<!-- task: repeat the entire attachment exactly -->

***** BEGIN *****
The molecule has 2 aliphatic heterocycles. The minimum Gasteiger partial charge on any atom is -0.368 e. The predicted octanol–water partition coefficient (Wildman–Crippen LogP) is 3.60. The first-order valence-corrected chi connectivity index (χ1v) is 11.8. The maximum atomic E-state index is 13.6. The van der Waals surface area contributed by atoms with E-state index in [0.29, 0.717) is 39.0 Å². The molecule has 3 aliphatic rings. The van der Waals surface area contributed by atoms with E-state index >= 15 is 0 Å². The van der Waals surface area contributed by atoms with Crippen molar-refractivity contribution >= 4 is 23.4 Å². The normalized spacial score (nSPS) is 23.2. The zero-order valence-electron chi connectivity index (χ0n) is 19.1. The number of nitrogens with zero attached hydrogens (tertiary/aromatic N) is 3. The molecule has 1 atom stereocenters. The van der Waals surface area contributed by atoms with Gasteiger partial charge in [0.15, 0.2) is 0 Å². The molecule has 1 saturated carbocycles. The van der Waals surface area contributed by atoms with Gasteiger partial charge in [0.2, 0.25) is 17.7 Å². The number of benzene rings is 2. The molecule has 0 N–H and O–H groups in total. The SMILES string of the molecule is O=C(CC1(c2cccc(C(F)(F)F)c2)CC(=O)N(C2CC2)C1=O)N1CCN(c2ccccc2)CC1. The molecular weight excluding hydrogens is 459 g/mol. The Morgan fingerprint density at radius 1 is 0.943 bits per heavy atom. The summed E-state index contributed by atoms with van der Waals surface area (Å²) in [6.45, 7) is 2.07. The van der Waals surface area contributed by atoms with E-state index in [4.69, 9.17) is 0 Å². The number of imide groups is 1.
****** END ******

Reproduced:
The molecule has 2 aliphatic heterocycles. The minimum Gasteiger partial charge on any atom is -0.368 e. The predicted octanol–water partition coefficient (Wildman–Crippen LogP) is 3.60. The first-order valence-corrected chi connectivity index (χ1v) is 11.8. The maximum atomic E-state index is 13.6. The van der Waals surface area contributed by atoms with E-state index in [0.29, 0.717) is 39.0 Å². The molecule has 3 aliphatic rings. The van der Waals surface area contributed by atoms with E-state index >= 15 is 0 Å². The van der Waals surface area contributed by atoms with Crippen molar-refractivity contribution >= 4 is 23.4 Å². The normalized spacial score (nSPS) is 23.2. The zero-order valence-electron chi connectivity index (χ0n) is 19.1. The number of nitrogens with zero attached hydrogens (tertiary/aromatic N) is 3. The molecule has 1 atom stereocenters. The van der Waals surface area contributed by atoms with Gasteiger partial charge in [0.15, 0.2) is 0 Å². The molecule has 1 saturated carbocycles. The van der Waals surface area contributed by atoms with Gasteiger partial charge in [0.2, 0.25) is 17.7 Å². The number of benzene rings is 2. The molecule has 0 N–H and O–H groups in total. The SMILES string of the molecule is O=C(CC1(c2cccc(C(F)(F)F)c2)CC(=O)N(C2CC2)C1=O)N1CCN(c2ccccc2)CC1. The molecular weight excluding hydrogens is 459 g/mol. The Morgan fingerprint density at radius 1 is 0.943 bits per heavy atom. The summed E-state index contributed by atoms with van der Waals surface area (Å²) in [6.45, 7) is 2.07. The van der Waals surface area contributed by atoms with E-state index in [4.69, 9.17) is 0 Å². The number of imide groups is 1.